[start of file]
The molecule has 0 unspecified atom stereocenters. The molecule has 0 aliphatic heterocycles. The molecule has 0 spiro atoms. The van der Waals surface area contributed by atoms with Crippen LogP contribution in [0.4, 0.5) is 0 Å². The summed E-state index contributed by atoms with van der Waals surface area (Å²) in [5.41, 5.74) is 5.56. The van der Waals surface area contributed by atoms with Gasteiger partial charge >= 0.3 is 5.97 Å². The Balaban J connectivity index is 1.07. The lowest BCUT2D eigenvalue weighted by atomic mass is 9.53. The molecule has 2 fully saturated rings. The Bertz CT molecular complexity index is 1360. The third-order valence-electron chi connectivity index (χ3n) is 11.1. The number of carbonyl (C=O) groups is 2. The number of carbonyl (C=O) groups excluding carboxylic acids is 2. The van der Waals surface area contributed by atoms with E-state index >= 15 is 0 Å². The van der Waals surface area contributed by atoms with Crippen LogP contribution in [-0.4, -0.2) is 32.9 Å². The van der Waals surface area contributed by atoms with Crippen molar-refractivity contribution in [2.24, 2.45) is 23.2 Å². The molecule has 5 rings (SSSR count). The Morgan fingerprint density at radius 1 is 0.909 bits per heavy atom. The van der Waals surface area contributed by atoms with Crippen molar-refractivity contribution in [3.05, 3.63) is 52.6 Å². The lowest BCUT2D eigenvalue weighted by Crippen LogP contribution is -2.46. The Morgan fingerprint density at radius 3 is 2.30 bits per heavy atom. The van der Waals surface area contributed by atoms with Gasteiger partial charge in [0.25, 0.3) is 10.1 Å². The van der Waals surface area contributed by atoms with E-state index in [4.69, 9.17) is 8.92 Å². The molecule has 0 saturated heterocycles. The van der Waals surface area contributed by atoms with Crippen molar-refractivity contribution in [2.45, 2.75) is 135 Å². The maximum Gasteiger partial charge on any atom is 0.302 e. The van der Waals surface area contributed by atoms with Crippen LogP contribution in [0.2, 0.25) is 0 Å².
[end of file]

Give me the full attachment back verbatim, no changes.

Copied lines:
The molecule has 0 unspecified atom stereocenters. The molecule has 0 aliphatic heterocycles. The molecule has 0 spiro atoms. The van der Waals surface area contributed by atoms with Crippen LogP contribution in [0.4, 0.5) is 0 Å². The summed E-state index contributed by atoms with van der Waals surface area (Å²) in [5.41, 5.74) is 5.56. The van der Waals surface area contributed by atoms with Gasteiger partial charge >= 0.3 is 5.97 Å². The Balaban J connectivity index is 1.07. The lowest BCUT2D eigenvalue weighted by atomic mass is 9.53. The molecule has 2 fully saturated rings. The Bertz CT molecular complexity index is 1360. The third-order valence-electron chi connectivity index (χ3n) is 11.1. The number of carbonyl (C=O) groups is 2. The number of carbonyl (C=O) groups excluding carboxylic acids is 2. The van der Waals surface area contributed by atoms with E-state index >= 15 is 0 Å². The van der Waals surface area contributed by atoms with Crippen LogP contribution in [-0.4, -0.2) is 32.9 Å². The van der Waals surface area contributed by atoms with Crippen molar-refractivity contribution in [2.24, 2.45) is 23.2 Å². The molecule has 5 rings (SSSR count). The Morgan fingerprint density at radius 1 is 0.909 bits per heavy atom. The van der Waals surface area contributed by atoms with Crippen molar-refractivity contribution in [3.05, 3.63) is 52.6 Å². The lowest BCUT2D eigenvalue weighted by Crippen LogP contribution is -2.46. The Morgan fingerprint density at radius 3 is 2.30 bits per heavy atom. The van der Waals surface area contributed by atoms with Gasteiger partial charge in [0.25, 0.3) is 10.1 Å². The van der Waals surface area contributed by atoms with E-state index in [4.69, 9.17) is 8.92 Å². The molecule has 0 saturated heterocycles. The van der Waals surface area contributed by atoms with Crippen molar-refractivity contribution in [2.45, 2.75) is 135 Å². The maximum Gasteiger partial charge on any atom is 0.302 e. The van der Waals surface area contributed by atoms with Crippen LogP contribution in [0.2, 0.25) is 0 Å².